By David Jardine
Ever since Ryerson University announced fall 2021 would be a hybrid semester with a gradual return to in-person instruction and activities, students have been voicing their excitement for the end of the unnecessarily long virtual hellscape. Three weeks of classes, however, has already been enough for many to realize in-person education is just as terrible.
First-year engineering student Ian Somnia said he was looking forward to attending his first on-campus class, an 8 a.m tutorial.
“I’m so excited to be back in person and not in my bedroom where I’ll fall asleep,” he said. “Having a separation between your home and workspace makes such a difference.”
However, students in his tutorial reported that Somnia was snoring audibly and appeared to be in the REM, or rapid eye movement, cycle of sleep by 8:30 a.m.
A group of students sitting in a hallway in the Daphne Cockwell Complex hastily shoving Starbucks cake pops in their mouths said they forgot they couldn’t bring food into their labs.
“I’m only in second-year so I didn’t even know food wasn’t allowed inside the lab,” said Fresha Munn, a nursing student who has only ever taken university classes online.
“I used to have the TTC closure schedule memorized. Today I got lost transferring from the green line to the blue line”
Most classes do allow students to eat in them, but even that brings its own troubles; fourth-year engineering student Rube Goldberg said they’d forgotten what eating in a lecture hall was like.
“I brought my bagel and coffee, but the tables are so small and unstable that I spilled the coffee on the floor five minutes into the lecture when I tried to open my laptop,” Goldberg said. “I don’t know what I’m gonna do, because I’ve already meal-prepped this coffee for the rest of the week.”
Another student, first-year business management student Marky Mark, described an embarrassing first-day-back experience.
“I took my phone out in the middle of the lecture to watch a livestream of the lemurs at the Toronto Zoo because I already knew about the topic we were discussing,” explained Mark. “Then the professor called me out in front of the whole class and told me to put my phone away.”
Technology bans have persisted this semester across many programs, despite the heavy reliance on tech as an educational tool for the past three semesters. The Eyeopener caught up with history professor Bronty Soros on his way to his museum studies course to ask if he would still be upholding his anti-electronic device policy, which included laptops and tablets.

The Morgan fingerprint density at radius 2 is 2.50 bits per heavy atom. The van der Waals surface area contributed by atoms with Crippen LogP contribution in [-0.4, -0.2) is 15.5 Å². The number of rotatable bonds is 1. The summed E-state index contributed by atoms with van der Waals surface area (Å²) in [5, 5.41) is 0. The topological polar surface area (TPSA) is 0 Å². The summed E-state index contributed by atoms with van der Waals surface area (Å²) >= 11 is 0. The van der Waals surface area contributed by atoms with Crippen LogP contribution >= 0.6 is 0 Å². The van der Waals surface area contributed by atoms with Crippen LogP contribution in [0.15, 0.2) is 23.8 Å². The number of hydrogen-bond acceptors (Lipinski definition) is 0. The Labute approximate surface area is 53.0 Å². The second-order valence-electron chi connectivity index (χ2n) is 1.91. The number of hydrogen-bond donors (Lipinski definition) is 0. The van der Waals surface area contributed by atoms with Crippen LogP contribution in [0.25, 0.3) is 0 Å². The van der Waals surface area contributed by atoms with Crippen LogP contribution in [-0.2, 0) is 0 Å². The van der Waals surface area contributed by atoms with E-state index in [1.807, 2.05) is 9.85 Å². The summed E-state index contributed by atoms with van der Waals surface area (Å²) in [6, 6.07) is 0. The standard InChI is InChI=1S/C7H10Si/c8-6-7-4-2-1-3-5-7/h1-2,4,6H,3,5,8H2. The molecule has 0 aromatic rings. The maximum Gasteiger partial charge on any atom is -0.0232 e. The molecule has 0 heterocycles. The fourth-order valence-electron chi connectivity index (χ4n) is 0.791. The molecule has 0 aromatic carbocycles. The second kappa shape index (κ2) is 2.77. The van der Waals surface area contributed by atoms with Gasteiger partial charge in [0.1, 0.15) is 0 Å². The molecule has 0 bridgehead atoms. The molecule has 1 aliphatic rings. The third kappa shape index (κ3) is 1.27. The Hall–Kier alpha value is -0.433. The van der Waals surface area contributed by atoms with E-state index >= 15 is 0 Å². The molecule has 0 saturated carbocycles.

“Absolutely, though I don’t know why anyone would try to bring a tablet and chisel to class,” he said, with a classic obnoxious-history-professor grin.
Many students are forgetting, or have never even experienced, the many quirks and expectations of in-person university lectures.
A recent survey conducted by school-run newspaper On the Record found more than 75 per cent of students said they had to awkwardly get up after the lecture started to grab one of the DSQ tray tables, and 100 per cent of respondents said the tray tables were as completely useless as the tables.
Third-year biology student Aima Snitch said they saw at least three students picking their noses in the middle of the lecture. “They clearly forgot they were in a room with others and not at home with their cameras off,” Snitch said.
One of the alleged nose-pickers agreed to speak to The Eye on condition of anonymity: “I don’t even remember starting, I’ve just picked my nose in all my lectures for a year,” they said. “I can’t help it now; I’ve conditioned myself to do it whenever I hear a prof speak.”
As a largely commuter school, TTC and GO delays have also become a daily worry for many students again. “I used to have the TTC closure schedule memorized.” said Kustoma Suhveez, a third-year hospitality and tourism student. “Today I got lost transferring from the green line to the yellow line at Bloor-Yonge.”
In a statement to The Eye, the university said it’s aware of the difficulties students are facing in this transitional fall semester.
“We know students have been away for a long time, or haven’t even set foot on campus before,” the statement read. “That’s why president Mohamed Lachemi is proud to announce that he’s seriously thinking about doing something about this issue, no matter what that may or may not take.”
When asked for more details on what exactly Lachemi intends to do (or not do), the university replied: “We have forwarded your email to our task force on replying to emails. Please expect a response within two to 90 days.”